Anton Reijnders (1955, Venray, NL) graduated at the Fine art Academy in ‘s-Hertogenbosh in 1981. He participated in exhibitions throughout the world and contributed to conferences and symposia and has given lectures in Europe, Asia, Australia and the USA. He has contributed to the creation of what in 1991 was to become the European Ceramic Work Center ’s-Hertogenbosch, the Netherlands. As head of studios and workshops of the EKWC Reijnders was involved in dialogue with artists from all over the world. He was the driving force behind setting up the material research programme and is author of the book ‘The Ceramic Process’ jointly with the EKWC published by A&C Black in London, and Pennsylvania Press in the USA. He has been three times visiting professor in the New York State College of Ceramics at Alfred University.
Currently he is teaching at the Gerrit Rietveld Academy (BFA), Amsterdam, the Netherlands.
Because a medium mediates intrinsic meaning and assumptions we somehow have to deal with, whether we like it or not. Probably because ceramics is a medium with a long history, it brings with it a wide range of meanings and assumptions like: dirt / earth / affordable / low-status / hygienic / domestic / durable / fragile / non-heroic / haptic / sensual / responsive / fixed / identity-less / craft / hobby / high-tech / pleasing / precious / mass-producible. It is this large and partly conflicting range of meanings and assumptions that makes ceramics as an artistic medium so interesting.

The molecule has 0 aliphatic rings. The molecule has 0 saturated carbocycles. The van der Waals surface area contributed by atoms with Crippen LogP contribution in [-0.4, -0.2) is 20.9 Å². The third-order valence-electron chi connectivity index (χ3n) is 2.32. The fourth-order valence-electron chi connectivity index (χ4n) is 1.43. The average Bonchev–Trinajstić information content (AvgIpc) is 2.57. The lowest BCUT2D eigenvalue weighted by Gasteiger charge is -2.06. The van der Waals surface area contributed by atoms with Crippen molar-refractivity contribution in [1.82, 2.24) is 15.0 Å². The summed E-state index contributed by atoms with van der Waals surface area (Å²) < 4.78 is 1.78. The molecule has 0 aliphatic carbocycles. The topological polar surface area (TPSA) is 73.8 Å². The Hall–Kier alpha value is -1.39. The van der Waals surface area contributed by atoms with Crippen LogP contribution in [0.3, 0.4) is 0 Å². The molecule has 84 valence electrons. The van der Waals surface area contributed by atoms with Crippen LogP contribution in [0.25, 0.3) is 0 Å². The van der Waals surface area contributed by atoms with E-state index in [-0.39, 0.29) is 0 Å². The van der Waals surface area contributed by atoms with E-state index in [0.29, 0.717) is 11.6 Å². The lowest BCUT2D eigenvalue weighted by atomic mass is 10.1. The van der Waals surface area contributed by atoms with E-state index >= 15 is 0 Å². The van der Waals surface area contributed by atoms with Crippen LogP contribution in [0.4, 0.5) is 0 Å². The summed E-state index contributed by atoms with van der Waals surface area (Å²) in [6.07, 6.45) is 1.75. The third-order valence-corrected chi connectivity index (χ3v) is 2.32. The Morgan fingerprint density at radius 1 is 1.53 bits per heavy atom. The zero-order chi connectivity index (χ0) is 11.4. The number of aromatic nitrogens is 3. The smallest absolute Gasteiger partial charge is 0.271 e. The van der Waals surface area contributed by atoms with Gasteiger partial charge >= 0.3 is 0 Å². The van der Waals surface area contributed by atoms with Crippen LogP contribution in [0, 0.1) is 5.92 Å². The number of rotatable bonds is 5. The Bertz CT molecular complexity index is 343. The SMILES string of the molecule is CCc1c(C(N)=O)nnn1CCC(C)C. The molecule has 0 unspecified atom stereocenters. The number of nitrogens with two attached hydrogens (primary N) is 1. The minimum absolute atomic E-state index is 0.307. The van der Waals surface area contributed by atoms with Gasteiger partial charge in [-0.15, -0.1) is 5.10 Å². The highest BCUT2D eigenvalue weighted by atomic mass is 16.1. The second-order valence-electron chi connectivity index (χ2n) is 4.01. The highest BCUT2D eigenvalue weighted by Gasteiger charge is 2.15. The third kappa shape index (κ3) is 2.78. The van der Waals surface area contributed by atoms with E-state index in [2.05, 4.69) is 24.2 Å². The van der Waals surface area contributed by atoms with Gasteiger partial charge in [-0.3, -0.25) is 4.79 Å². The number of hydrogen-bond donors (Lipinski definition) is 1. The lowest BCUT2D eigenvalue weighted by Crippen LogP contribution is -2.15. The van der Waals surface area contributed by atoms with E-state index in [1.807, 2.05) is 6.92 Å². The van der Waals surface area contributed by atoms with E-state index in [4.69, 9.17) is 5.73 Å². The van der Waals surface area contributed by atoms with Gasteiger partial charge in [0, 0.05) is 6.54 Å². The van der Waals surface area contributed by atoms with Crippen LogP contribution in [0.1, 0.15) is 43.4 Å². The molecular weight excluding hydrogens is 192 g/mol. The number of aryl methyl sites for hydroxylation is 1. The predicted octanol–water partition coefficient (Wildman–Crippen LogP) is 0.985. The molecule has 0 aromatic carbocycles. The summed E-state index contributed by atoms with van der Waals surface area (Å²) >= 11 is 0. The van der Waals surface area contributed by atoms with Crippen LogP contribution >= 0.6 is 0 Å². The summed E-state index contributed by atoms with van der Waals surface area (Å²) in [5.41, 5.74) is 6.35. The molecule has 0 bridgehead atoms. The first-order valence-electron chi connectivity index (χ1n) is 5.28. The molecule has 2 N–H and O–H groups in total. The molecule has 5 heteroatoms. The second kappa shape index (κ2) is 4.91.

It takes effort to maintain a dialogue. As David Bohm states: Dialogue is only possible if we accept we don’t know the outcome of our conversation and provided we are willing to examine our assumptions. We easily slip into discussions or monologues due to a fixation on a particular outcome or because we are unaware of our assumptions. Dialogue and creativity have a lot in common.
We often tend to get involved in a problem-solving cycle because our thoughts and wishes are largely based upon what should have been or will be. This seems to be the way we are conditioned. Creativity, on the other hand, is at its core, not about problem-solving. Creativity is linked to our ability to be open to opportunities that reach beyond a projected outcome. This distinguishes creation from production.
Our lives are marked by a fixation on efficiently achieving results. But to achieve results in an efficient way the outcome has to be fixed and wonderment has to be oppressed. As a result, we only harvest that which we crave, often less.
More and more we see a focus on production and consumption. But a man-made product had to be created first before it could be produced and consumed. Creation is a vital entity in society. A society that focuses only on production and consumption is decadent and will become insignificant in time.
We are led to believe that our desires, wishes and dreams are central in this world and we full-heartedly embrace the notion that everything should be constantly and immediately available. We, indeed, have become consummate consumers. But we have yet to solve one critical issue: there are certain things in this world that, by nature, cannot be ordered up. Personal growth for example, is only possible when you are available to it.
To get inspired and to inspire are the most powerful abilities of mankind.